I consider my work to be pretty diverse  from gritty dramas to fashion films and I thrive on the fact that one day I might be directing fight scenes for a music video, the next, a film about breastfeeding.

As a freelancer, work is rarely constant, once you finish one commission, you often begin a period of pitching/putting yourself out there until the next gig comes along.  I’ve been lucky that the last few years and particularly since I won an award for my short films from Channel 4, has meant fairly consistent work. Up until baby O arrived of course, then I needed to take time out for him and time for me to adjust to motherhood. Now 10 months on, I’m starting to feel ready to get things moving again…

It was quite a transition, to go from what was full time (ish) filmmaking, leading teams of up to 40 crew or more, to little baby and I getting through the day, my mind seemingly transported to another planet as I wrestled to stay awake through the initial haze of motherhood.

Things certainly improved as time went on but I now truly understand why many women opt for 9 months maternity leave or more. I wasn’t ready to get back to directing until now and sadly my timing seems a little off as it’s pretty hard times in the industry with production companies closing and funding lost.

All being well, I have a few commissions set for early next year so at the moment in between caring for my number 1 man, I’m focusing some time on one of my independent ‘passions projects’: an animation short film I wrote and am directing called ‘Little Bird’.

Little Bird

I wrote the script several years ago, never thinking one day we could make it. It was animation, an area I’d never worked in and like any writer, you realise it’s never short of a miracle to get your independent projects financed.

Now after 2 years of preparation, recruiting superb crew, completing detailed research, production design, character designs (one of the characters Elena features on the header of this blog inspired by me), budgets, schedules, boards, etc etc, we received a small grant for the film from The Hellenic Foundation and animation recently began. This dark comedy follows a little bird who is accidentally pushed from his nest on top of a quaint hotel, who against all odds must grow wings and learn to fly.

It’s my debut animation film so it’s totally new territory for me. A bit like motherhood! Luckily I have a stellar team around me, all working in their downtime.  Crew in the industry often do this (as do I), if they really believe in a project.

The early drafts of the storyboards (where each shot of the film is drawn ) were mapped out with eminent artist Peter Western, before the baby came along and took many months to be created whiles I had time out once O arrived. Once finalised, we quickly moved onto the animatic, a guide of what the finished film will look like, before we started animating.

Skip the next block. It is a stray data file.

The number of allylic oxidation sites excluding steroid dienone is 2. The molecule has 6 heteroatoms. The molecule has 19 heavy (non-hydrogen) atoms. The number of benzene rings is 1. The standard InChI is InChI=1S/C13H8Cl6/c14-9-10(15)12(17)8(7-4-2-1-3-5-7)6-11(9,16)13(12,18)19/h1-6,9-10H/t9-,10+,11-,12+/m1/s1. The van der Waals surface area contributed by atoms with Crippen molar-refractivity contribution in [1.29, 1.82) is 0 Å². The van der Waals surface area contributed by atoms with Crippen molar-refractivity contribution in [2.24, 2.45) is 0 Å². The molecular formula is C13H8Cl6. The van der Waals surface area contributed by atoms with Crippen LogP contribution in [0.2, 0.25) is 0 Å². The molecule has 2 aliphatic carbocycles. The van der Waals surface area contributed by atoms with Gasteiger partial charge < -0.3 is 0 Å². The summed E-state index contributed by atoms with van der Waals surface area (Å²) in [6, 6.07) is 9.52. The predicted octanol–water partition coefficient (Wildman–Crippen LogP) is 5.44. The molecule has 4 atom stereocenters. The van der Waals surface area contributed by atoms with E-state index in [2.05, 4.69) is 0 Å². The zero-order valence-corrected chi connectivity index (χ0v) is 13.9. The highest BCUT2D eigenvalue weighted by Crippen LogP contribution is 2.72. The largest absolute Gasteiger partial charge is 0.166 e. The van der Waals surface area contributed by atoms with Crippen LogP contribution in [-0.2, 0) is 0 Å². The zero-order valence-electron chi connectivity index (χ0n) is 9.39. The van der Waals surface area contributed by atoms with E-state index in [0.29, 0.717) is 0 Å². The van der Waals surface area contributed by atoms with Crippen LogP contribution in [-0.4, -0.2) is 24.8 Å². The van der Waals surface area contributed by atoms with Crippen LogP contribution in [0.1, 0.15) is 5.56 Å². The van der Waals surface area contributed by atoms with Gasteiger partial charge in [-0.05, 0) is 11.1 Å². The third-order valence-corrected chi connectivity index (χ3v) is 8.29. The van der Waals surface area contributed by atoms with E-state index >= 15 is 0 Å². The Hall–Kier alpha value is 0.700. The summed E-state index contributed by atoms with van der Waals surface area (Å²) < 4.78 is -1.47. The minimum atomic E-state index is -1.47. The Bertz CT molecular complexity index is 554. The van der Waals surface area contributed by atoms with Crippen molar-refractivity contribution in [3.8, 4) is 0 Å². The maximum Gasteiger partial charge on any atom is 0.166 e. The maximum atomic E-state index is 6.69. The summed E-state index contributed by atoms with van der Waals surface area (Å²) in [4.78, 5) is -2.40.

The 3 days I spent working on the animatic revitalised me and helped me to remember how much I love filmaking. To see your vision coming to fruition,  in this case an early draft of the film, is truly incredible. I’m very lucky that my Mum came to look after O so I could work and it was this time which really precipitated the decision to move near my family.

In order to do what I love I need my folks around me. This industry is hard and in order to succeed in getting paid commissions to pay the bills, and of course continuing these passion projects, so vital in nurturing your ‘voice’, I need to take up the offer from my family to help me. This was further confirmed to me at a meeting I had recently in my home town with a TV producer who commented she couldn’t do her job without her family helping with childcare. So Little Bird needs to grow wings and learn to fly and right now I can relate to that,  just need my Mum to help me along the way.

Image by Peter Western-©Vicki Psarias-Broadbent.

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6 Responses

  1. Sharcasm

    Great blog and sounds like a really good decision to move closer to your family so you can kick-start the filmmaking again, it’s another important part of who you are. Know it will take a while, but can’t wait to see the animation when it’s done. Sx

    Reply
  2. Amancay Tapia

    As a filmmaker you need to live and experience to have a voice and that’s what you are doing , I always loved the script for the animation and can’t wait to see it. Lenka is so talented too that it’s going t be great.

    X

    http://filmmakerandthecity.blogspot.com/

    Reply
    • honestmum

      Just seen this now Amancay, weirdly went to spam. Thank you for your support and being a great friend and fellow filmmaker x

      Reply
  3. Elizabeth @ rosalilium

    Good luck with your new animation. It sounds so sweet. I can totally understand wanting to be near your family. I think, I would too. My best friend just had her first child and she moved straight back to her home town to be near her parents and siblings. It has made a world of difference to her just having that extra support when she needs it.
    I look forward to seeing you animation when it’s complete!

    Reply
    • honestmum

      Thanks Elizabeth for your kind words. I think being near the Big Fat Greek family will help massively, just have to adapt to the shouting they define as talking and I’ll be all set! All good though! The animation will take a long while to complete but will be sure to let my readers know when it’s available to view. @urbanvox good you can relate.

      Reply

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